Paredes V, Paredes C. Allergic contact dermatitis associated with the use of facemask on a patient with a history of atopy. J Dent Child (Chic) 2010;77:177-9.  Back to cited text no. 1
Kudoh O, Kumakura S, Kikuchi T, Tanaka J, Akazawa T, Kugimiya T. A case of latex allergy caused by hypersensitivity to the latex-containing facemask. Masui 2006;55:358-61.  Back to cited text no. 2
Aerts O, Dendooven E, Foubert K, Stappers S, Ulicki M, Lambert J. Surgical mask dermatitis caused by formaldehyde (releasers) during the COVID-19 pandemic. Contact Dermatitis. 2020;83:172-3.  Back to cited text no. 3
Xie Z, Yang YX, Zhang H. Mask-induced contact dermatitis in handling COVID-19 outbreak. Contact Dermatitis 2020;83:166-7.  Back to cited text no. 4
Di Altobrando A, La Placa M, Neri I, Piraccini BM, Vincenzi C. Contact dermatitis due to masks and respirators during COVID-19 pandemic: What we should know and what we should do. Dermatol Ther 2020;33:e14528.  Back to cited text no. 5
Teo WL. The “Maskne” microbiome-pathophysiology and therapeutics. Int J Dermatol 2021;60:799-809.  Back to cited text no. 6
Fernandes R. COVID-19, facemask wearing, riding and accident. Case Study Case Rep 2021;11:4-6.  Back to cited text no. 7
Tan SW, Oh CC. Contact dermatitis from hand hygiene practices in the COVID-19 pandemic. Ann Acad Med Singap 2020;49:674-6.  Back to cited text no. 8
Alves SM, Arendse AJ, Kannenberg SMH. COVID-19 collateral damage: Alcohol rub dermatitis as an emerging problem. S Afr Med J 2020;110:13135.  Back to cited text no. 9
Alsaidan MS, Abuyassin AH, Alsaeed ZH, Alshmmari SH, Bindaaj TF, Alhababi AA. The prevalence and determinants of hand and face dermatitis during COVID-19 pandemic: A population-based survey. Dermatol Res Pract 2020;2020:6627472. doi: 10.1155/2020/6627472.  Back to cited text no. 10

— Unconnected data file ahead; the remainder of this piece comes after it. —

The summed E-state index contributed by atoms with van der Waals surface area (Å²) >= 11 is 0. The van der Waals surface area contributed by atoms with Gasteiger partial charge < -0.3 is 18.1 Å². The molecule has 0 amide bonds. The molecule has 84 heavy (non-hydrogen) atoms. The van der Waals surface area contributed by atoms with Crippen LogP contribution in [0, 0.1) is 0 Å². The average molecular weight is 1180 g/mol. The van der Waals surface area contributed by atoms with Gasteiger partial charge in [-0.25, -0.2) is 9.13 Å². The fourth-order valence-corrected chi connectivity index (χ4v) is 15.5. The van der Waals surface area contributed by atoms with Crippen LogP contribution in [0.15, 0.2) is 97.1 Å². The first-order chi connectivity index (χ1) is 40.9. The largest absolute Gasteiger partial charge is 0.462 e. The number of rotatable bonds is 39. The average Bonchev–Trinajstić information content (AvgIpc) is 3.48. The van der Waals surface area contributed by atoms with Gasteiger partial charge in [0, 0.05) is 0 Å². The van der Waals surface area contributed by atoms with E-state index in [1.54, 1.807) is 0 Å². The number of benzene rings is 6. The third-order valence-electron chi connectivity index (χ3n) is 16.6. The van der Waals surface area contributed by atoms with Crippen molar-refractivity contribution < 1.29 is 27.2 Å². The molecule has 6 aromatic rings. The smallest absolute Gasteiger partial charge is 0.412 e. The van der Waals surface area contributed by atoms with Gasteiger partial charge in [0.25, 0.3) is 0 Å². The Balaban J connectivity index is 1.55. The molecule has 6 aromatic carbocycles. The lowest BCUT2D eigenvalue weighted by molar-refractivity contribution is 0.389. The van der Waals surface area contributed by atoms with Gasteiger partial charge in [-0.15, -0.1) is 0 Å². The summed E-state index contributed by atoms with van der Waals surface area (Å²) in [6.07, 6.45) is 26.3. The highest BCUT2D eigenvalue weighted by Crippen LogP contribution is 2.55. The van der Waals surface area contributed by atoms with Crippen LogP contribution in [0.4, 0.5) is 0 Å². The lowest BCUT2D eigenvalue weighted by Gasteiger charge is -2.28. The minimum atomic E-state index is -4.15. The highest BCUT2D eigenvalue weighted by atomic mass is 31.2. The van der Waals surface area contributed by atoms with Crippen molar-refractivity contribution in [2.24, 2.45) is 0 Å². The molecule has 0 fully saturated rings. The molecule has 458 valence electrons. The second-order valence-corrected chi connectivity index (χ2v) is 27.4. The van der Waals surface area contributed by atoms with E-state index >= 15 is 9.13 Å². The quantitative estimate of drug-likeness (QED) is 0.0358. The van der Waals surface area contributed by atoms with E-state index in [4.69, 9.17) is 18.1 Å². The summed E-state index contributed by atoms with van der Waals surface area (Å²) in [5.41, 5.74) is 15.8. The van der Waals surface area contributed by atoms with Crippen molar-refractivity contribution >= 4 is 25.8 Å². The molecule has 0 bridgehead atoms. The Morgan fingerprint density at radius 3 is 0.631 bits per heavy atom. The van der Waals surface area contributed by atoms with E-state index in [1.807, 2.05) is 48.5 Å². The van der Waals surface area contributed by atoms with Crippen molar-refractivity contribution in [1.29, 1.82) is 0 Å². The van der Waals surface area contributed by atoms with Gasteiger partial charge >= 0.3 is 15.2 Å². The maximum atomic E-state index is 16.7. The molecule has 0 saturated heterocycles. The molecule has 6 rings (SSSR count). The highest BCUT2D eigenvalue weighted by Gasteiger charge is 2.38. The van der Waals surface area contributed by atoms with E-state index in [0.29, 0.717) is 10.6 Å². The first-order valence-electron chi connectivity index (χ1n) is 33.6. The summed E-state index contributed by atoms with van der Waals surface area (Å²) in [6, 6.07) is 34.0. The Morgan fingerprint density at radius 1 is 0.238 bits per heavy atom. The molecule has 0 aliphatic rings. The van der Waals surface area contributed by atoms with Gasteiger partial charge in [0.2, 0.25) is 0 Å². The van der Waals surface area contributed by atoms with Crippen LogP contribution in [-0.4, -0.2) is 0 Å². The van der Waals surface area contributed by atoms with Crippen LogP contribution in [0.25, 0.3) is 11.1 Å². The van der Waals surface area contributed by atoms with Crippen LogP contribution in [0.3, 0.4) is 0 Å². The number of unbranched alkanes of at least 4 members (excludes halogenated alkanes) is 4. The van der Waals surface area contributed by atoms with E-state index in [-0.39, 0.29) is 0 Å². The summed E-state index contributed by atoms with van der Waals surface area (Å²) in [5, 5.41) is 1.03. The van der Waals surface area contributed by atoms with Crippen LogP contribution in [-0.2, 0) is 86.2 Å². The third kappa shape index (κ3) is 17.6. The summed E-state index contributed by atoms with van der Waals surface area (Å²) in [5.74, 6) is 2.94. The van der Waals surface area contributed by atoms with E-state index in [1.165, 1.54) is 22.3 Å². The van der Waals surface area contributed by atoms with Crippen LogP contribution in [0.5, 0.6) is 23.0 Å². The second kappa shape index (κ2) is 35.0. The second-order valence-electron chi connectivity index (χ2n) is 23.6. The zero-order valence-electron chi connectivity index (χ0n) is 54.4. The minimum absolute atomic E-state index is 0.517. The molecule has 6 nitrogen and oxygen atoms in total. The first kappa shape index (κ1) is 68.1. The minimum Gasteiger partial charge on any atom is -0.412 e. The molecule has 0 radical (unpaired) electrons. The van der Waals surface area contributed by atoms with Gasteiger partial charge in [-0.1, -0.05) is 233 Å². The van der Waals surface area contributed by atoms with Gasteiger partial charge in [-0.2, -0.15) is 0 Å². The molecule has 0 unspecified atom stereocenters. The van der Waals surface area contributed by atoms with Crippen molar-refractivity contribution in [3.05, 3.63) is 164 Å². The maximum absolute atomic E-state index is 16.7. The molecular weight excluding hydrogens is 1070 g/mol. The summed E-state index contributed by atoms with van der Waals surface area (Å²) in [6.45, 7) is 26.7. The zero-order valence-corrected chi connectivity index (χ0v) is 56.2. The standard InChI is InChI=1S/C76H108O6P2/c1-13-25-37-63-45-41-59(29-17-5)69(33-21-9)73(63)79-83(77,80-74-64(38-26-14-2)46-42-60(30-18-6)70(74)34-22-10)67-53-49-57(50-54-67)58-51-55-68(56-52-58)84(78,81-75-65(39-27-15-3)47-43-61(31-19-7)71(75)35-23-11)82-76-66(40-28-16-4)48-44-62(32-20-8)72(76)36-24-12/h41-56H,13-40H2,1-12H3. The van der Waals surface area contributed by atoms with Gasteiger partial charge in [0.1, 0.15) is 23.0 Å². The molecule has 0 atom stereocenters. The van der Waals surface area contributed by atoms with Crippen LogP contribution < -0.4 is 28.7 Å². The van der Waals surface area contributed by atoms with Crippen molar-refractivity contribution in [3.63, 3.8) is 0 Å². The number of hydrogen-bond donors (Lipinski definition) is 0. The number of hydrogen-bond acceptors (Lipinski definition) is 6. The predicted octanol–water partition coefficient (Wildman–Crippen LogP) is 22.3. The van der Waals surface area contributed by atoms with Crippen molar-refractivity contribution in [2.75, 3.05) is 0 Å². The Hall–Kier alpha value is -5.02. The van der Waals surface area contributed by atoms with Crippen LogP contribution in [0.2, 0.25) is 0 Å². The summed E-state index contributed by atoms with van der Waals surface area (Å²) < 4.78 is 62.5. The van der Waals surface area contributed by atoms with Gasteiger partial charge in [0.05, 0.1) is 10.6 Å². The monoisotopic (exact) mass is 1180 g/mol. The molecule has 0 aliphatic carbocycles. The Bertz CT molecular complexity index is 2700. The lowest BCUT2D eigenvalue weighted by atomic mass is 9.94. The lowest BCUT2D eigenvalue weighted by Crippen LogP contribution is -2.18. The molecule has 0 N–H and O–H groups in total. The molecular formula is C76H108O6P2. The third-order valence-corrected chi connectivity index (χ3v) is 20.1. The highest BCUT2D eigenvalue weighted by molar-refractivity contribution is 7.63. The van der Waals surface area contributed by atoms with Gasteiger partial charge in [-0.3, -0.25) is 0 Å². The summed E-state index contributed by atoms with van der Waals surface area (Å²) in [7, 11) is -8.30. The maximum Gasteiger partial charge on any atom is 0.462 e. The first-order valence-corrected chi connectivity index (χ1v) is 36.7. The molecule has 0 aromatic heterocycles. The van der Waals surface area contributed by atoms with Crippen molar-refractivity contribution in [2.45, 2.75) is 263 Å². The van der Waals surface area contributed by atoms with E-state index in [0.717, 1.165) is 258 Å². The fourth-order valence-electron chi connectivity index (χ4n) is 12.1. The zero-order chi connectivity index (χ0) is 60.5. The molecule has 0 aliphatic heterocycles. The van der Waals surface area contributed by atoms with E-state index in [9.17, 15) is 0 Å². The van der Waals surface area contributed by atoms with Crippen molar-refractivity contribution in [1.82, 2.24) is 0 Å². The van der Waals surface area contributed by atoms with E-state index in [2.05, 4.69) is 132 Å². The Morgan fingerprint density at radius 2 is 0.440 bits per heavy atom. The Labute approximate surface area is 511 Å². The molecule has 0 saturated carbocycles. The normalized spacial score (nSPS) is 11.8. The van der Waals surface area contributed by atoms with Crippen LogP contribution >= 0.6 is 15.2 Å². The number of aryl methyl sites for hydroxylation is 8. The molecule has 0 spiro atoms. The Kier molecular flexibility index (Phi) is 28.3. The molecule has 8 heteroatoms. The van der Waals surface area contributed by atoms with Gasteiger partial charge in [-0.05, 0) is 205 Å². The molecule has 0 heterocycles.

Yip L, Bixler D, Brooks DE, Clarke KR, Datta SD, Dudley S Jr, et al. Serious adverse health events, including death, associated with ingesting alcohol-based hand sanitizers containing methanol-Arizona and New Mexico, May-June 2020. MMWR Morb Mortal Wkly Rep 2020;69:1070-3.  Back to cited text no. 11
Spence NZ, Lu ME, Larson AR, Ortega R. COVID-19 and occupational skin hazards for anaesthetists. Br J Anaesth 2020;125:e476-8.  Back to cited text no. 12
Alluhayyan OB, Alshahri BK, Farhat AM, Alsugair S, Siddiqui JJ, Alghabawy K, et al. Occupational-related contact dermatitis: Prevalence and risk factors among healthcare workers in the Al'Qassim region, Saudi Arabia during the COVID-19 pandemic. Cureus 2020;12:e10975.  Back to cited text no. 13
Gheisari M, Araghi F, Moravvej H, Tabary M, Dadkhahfar S. Skin reactions to non-glove personal protective equipment: An emerging issue in the COVID-19 pandemic. J Eur Acad Dermatol Venereol 2020;34:e297-8.  Back to cited text no. 14
Okuno T. Thermal effect of infra-red radiation on the eye: A study based on a model. Ann Occup Hyg 1991;35:1-12.  Back to cited text no. 15